I am delighted to see so much recent interest in
Spotted Doves (aka Spotted Turtle Doves) on the COG hot line.
Last year (2009), I sought help from Birds
Australia, as I had a recollection that a past "Wingspan" had reported them as
serious pests in Alice Springs.
BA sent me some information,
including a Fact Sheet from the NT Govt Dept of Natural Resources etc which
in summary said:
"Feral Spotted Turtle Doves first became
established in Alice Springs in the early 1990s when approximately 10 birds were
liberated from a backyard aviary. Since that time, the population has steadily
grown and today [I'd guess 2007 or 2008] numbers are thought to exceed 8000
birds. The Spotted Turtle Dove impacts on the environment and residents of the
town in a number of ways".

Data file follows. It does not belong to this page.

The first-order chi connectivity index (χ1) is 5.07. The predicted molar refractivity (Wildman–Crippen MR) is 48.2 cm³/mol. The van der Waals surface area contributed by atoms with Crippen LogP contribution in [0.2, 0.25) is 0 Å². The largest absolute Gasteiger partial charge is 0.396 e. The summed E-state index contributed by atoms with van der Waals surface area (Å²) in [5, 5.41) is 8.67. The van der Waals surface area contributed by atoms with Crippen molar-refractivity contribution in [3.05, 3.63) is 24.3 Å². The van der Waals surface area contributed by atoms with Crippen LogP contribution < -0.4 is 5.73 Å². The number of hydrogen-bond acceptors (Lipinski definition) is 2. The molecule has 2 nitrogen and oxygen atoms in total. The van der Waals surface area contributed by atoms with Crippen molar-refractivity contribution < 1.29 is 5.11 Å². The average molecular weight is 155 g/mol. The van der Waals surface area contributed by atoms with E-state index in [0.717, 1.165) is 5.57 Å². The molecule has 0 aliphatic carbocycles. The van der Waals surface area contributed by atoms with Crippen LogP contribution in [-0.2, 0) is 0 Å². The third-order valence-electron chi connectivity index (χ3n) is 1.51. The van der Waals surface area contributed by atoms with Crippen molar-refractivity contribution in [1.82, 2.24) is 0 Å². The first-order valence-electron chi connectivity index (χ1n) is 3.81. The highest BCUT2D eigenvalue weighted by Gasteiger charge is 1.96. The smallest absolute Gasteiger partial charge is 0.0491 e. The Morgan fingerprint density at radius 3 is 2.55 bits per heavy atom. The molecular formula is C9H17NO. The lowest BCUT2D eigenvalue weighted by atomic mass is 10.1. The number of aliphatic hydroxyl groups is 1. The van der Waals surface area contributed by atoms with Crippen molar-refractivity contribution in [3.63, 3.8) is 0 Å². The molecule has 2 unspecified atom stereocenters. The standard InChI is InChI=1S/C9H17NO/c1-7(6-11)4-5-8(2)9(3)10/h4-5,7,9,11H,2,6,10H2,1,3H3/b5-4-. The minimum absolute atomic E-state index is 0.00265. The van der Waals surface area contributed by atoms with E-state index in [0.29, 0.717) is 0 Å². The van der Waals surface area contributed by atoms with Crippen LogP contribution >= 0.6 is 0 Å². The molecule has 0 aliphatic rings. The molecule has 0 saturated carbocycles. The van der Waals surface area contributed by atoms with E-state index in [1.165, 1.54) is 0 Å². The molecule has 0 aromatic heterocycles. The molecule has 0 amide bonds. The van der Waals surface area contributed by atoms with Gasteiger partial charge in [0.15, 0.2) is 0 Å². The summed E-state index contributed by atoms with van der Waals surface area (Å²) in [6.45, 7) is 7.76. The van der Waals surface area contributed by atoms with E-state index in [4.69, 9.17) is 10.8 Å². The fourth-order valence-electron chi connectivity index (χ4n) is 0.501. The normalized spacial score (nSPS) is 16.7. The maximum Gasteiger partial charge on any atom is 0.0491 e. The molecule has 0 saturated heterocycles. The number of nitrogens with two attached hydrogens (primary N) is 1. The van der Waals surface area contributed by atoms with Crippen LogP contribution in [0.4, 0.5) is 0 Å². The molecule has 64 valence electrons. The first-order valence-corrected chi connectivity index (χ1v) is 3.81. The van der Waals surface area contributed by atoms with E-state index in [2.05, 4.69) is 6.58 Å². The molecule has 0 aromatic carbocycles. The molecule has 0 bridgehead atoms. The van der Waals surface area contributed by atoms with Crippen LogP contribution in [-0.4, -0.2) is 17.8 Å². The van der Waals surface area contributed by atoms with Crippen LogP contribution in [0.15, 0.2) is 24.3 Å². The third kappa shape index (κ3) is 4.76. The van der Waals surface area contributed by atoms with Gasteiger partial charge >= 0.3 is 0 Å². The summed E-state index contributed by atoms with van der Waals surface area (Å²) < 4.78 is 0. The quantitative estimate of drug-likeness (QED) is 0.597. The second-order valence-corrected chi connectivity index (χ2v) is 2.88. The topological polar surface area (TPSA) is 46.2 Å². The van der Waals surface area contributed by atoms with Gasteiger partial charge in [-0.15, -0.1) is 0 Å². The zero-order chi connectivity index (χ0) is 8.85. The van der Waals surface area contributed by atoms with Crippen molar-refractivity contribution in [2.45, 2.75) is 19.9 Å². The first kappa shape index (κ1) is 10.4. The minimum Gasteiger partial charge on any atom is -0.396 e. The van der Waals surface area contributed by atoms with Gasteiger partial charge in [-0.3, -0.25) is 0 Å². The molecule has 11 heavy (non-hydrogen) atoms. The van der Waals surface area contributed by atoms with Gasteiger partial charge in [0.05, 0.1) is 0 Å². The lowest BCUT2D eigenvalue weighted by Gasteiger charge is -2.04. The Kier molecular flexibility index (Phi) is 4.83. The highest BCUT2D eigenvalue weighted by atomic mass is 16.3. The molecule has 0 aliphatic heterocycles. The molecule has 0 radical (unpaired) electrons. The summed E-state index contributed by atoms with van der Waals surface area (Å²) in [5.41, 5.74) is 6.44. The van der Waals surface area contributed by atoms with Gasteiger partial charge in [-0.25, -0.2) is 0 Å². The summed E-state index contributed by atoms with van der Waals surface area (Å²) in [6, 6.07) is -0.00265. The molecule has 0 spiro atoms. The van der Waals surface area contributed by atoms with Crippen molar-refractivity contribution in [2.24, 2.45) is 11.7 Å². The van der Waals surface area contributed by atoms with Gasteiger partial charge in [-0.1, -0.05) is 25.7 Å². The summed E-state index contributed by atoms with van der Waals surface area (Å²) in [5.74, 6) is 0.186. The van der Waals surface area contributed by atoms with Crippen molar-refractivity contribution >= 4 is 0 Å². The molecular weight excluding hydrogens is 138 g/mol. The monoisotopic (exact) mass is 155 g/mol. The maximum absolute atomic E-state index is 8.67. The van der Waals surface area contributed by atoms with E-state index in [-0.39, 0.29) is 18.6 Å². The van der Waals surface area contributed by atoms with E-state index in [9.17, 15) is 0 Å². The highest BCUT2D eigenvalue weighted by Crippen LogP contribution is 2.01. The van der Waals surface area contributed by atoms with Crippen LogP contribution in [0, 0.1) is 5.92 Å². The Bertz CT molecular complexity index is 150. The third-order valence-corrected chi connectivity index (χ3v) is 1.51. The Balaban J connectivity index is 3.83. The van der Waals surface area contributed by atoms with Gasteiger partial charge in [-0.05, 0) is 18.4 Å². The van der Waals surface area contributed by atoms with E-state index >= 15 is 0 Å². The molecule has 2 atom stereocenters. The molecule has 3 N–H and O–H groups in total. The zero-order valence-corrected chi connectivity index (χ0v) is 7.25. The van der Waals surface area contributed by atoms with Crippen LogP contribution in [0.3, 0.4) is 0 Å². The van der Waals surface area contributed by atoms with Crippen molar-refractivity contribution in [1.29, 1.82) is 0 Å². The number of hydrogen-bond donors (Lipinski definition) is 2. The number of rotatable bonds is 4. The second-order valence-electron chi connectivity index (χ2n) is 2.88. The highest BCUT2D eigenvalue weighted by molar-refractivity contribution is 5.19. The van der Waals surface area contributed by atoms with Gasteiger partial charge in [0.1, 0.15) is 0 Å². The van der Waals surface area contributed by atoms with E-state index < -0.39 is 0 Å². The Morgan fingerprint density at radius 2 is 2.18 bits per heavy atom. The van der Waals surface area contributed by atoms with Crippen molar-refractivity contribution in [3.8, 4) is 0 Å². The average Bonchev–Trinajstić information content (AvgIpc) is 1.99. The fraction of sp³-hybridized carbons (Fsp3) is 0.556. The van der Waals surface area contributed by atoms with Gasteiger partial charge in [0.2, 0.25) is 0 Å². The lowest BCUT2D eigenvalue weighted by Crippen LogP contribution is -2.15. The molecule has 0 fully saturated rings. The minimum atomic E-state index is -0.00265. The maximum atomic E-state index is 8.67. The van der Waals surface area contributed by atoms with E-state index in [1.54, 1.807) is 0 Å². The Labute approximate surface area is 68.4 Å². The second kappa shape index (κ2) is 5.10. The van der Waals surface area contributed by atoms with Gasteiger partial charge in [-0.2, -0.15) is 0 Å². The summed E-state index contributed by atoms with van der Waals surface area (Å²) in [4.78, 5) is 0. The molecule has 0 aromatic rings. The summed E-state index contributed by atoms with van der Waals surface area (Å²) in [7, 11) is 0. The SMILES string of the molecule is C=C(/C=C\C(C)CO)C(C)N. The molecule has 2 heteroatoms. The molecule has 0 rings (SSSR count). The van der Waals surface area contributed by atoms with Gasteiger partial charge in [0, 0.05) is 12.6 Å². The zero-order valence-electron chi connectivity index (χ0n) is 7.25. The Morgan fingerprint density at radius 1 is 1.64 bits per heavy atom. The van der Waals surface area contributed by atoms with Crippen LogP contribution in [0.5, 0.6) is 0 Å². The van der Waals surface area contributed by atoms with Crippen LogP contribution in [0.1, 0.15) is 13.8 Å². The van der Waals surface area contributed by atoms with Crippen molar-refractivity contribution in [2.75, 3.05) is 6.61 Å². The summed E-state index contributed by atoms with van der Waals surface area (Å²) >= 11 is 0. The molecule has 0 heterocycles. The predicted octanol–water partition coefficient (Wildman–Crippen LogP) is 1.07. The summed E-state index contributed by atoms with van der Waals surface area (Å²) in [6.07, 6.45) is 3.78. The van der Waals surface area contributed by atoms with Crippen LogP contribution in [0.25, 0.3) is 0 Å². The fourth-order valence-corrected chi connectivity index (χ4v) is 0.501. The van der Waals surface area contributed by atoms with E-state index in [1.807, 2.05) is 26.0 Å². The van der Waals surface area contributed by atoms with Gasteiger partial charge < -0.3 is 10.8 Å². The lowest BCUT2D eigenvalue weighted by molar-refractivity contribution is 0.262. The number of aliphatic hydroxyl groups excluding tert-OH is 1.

The Fact Sheet then lists impacts as their ability
to breed all year round, being very adaptable to the urban environment,
omnivorous, agressive to other species, a nuisance around aviaries, fowl yards
and pet feeding areas, fouling areas with their droppings and disruptive with
their constant cooing.
The Fact Sheet provided information on
identification, guidelines to discouraging them in backyards and very basic
instructions for making a "passive trap" which is a broadly similar to the
trapping chamber of the Pee-Gee trap which CIMAG members use for Indian
I provided BA's information to Chris Davey
& Martin Butterfield and suggested that COG Committee might like to consider
the issue and what might be done about Spotted Doves. Chris and I discussed the
idea of having an intensive study over (say) a year.
I agree with other chat line contributors, that we
should be concerned about perceived increases in populations and reports of
possible breeding. Now is the time to act
I have also spoken to myna expert Chris Tidemann
who thought they would probably be easier to trap than mynas.
Grateful any further views.